Recent descriptive review articles have discussed methods of burden estimation in the context of AMR, citing a few articles as examples of different methodologies [57]. However, since the 2012 rapid review update of a previous systematic review [8, 9], there has been no systematic review which looks into the estimation of burden associated with AMR. None of the aforementioned reviews formally quality assess study methodology, which is needed to highlight methodological issues in establishing the burden of AMR. The 2012 rapid review by Smith and Coast [8] concluded that the evidence base suggests the burden of AMR is relatively modest due to the narrow perspective taken by most studies, and that a wider societal perspective was needed to capture the true impact. However, with more recent work taking a wider perspective on AMR burden [1] and many more research articles being published in this area in recent years, a new assessment is required of the current estimates of both health and economic AMR burden.

The aims of this systematic review include the following: (i) to establish what perspectives and resulting methodologies have been used in establishing the burden of AMR, (ii) to see how this impacts on the burden estimates given and (iii) to assess the quality of these studies.

Methods/design

Research question

What perspectives and resulting methodologies have been used in establishing the burden of AMR?

Study overview

Figure 1 depicts an overview of the study procedure.
Fig. 1

Overview of study methodology

Study eligibility

Any studies that aim to quantify the burden of AMR within humans will be considered in this review, and this includes studies across any microbes, infections and country settings.

The modified PICO [10] inclusion and exclusion criteria to be applied at the review stages can be found in Table 1.
Table 1

Inclusion/exclusion criteria

Criteria

Inclusion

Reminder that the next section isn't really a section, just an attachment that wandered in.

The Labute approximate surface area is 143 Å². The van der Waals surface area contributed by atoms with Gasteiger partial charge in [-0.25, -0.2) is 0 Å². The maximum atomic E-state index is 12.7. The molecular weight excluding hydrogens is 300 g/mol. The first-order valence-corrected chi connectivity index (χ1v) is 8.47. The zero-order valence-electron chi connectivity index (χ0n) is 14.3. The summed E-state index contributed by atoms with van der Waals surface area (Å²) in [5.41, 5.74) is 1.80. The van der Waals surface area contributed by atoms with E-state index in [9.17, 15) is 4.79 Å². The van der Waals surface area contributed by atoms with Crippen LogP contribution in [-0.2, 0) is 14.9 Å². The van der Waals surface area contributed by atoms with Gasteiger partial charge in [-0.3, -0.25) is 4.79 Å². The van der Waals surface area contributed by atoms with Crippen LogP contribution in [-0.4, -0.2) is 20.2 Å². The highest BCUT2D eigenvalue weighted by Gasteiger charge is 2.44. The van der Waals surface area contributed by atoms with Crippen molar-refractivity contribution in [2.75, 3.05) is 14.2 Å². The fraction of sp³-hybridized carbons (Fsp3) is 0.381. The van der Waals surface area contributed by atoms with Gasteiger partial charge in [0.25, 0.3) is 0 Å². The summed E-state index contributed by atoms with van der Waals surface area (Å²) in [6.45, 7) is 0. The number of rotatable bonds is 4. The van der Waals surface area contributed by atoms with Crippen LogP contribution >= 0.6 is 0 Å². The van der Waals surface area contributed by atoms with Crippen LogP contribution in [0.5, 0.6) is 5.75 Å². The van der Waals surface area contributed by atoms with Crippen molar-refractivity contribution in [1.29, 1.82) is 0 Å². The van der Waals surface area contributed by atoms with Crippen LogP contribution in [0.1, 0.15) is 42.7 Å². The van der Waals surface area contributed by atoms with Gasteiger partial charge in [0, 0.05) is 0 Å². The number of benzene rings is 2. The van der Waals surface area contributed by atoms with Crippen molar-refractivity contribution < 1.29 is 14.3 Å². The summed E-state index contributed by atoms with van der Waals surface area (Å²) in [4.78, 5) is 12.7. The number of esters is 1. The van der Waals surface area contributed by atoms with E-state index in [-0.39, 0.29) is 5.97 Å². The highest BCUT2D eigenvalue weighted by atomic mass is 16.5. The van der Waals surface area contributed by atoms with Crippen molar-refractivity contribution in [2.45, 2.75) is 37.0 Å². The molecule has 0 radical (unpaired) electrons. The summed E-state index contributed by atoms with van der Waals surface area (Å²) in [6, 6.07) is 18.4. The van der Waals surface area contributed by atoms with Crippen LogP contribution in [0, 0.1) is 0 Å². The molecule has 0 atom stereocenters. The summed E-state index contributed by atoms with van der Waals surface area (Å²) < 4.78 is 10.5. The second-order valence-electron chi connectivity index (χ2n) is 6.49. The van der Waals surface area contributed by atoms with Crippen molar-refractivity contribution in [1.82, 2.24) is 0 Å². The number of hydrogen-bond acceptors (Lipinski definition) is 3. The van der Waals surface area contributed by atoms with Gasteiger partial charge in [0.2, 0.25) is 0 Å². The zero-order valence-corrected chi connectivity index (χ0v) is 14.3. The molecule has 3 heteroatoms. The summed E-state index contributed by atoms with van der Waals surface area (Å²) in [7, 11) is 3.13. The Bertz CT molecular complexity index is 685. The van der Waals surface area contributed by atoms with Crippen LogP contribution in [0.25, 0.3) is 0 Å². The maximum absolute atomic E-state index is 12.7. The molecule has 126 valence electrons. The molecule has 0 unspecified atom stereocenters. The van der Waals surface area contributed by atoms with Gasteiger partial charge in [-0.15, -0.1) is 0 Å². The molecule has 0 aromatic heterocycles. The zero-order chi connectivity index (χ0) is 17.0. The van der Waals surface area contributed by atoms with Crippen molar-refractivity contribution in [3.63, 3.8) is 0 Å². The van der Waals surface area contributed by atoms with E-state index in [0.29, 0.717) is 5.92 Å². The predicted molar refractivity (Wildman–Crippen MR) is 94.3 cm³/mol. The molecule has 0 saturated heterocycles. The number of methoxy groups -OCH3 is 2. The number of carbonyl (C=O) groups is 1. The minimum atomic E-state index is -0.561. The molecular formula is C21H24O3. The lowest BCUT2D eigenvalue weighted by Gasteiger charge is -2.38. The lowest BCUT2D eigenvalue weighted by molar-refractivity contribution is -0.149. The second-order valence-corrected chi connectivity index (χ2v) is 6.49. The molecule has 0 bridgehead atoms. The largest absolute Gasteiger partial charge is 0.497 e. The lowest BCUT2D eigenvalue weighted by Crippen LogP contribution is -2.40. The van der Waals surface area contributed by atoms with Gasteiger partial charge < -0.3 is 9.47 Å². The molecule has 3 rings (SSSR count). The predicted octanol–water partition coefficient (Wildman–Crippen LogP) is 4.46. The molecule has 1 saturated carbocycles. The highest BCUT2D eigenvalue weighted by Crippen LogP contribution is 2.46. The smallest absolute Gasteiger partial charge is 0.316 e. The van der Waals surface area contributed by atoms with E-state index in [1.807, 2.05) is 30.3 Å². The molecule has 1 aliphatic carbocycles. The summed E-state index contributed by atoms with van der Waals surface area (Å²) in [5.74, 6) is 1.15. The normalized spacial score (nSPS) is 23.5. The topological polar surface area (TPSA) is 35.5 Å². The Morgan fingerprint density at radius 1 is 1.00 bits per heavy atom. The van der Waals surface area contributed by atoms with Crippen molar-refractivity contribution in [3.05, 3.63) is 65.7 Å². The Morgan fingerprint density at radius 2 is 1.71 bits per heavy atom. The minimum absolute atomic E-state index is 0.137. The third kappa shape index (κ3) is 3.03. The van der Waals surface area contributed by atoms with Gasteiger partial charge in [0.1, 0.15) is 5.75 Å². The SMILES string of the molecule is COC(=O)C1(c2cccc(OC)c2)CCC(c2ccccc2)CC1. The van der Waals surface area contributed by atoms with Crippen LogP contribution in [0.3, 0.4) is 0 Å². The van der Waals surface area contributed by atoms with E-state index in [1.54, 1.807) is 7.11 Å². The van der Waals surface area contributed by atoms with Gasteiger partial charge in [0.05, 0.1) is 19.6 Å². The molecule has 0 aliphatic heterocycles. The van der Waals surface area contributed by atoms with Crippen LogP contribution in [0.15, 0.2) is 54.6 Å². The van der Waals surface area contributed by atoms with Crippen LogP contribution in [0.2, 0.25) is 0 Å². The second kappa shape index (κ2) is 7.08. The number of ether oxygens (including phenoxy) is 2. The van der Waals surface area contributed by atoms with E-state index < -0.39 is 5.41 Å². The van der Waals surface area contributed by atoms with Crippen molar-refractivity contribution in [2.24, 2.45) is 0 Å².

Exclusion

Population

Humans

Animals

All ages

Plants

All sexes

 

Infection with antimicrobial resistant organism

 

Intervention

Not applicable

Not applicable

Comparator

Not applicable

Not applicable

Outcomes

Associated health burden, to include but not restricted to:

Morbidity; for example excess length of stay in hospital

Mortality

Health-related quality of life only

Associated Healthcare cost burden, to include but not restricted to:

Resource use

Opportunity cost

Molecular biology only

Economic burden, to include but not restricted to:

Costs associated with loss of productivity and reduced labour force

Work-loss hours per/case episode

Epidemiology only

Secondary burden from not being able to use antibiotics in ways previously or currently used in healthcare, to include but not restricted to:

Reduced surgery Reduced use in chemotherapy and similar therapies

Outcomes associated with the evaluation of an intervention such as clinical cure rate only

Study design

Case–control studies

Editorials

Cohort studies

Letters

Cross–sectional studies

Case series report

Longitudinal studies

Conference abstracts/reports

Randomised controlled trials

Evaluations of treatments/interventions

Modelling studies

Reviews

Economic evaluations

 

Other

English language

 

Search strategy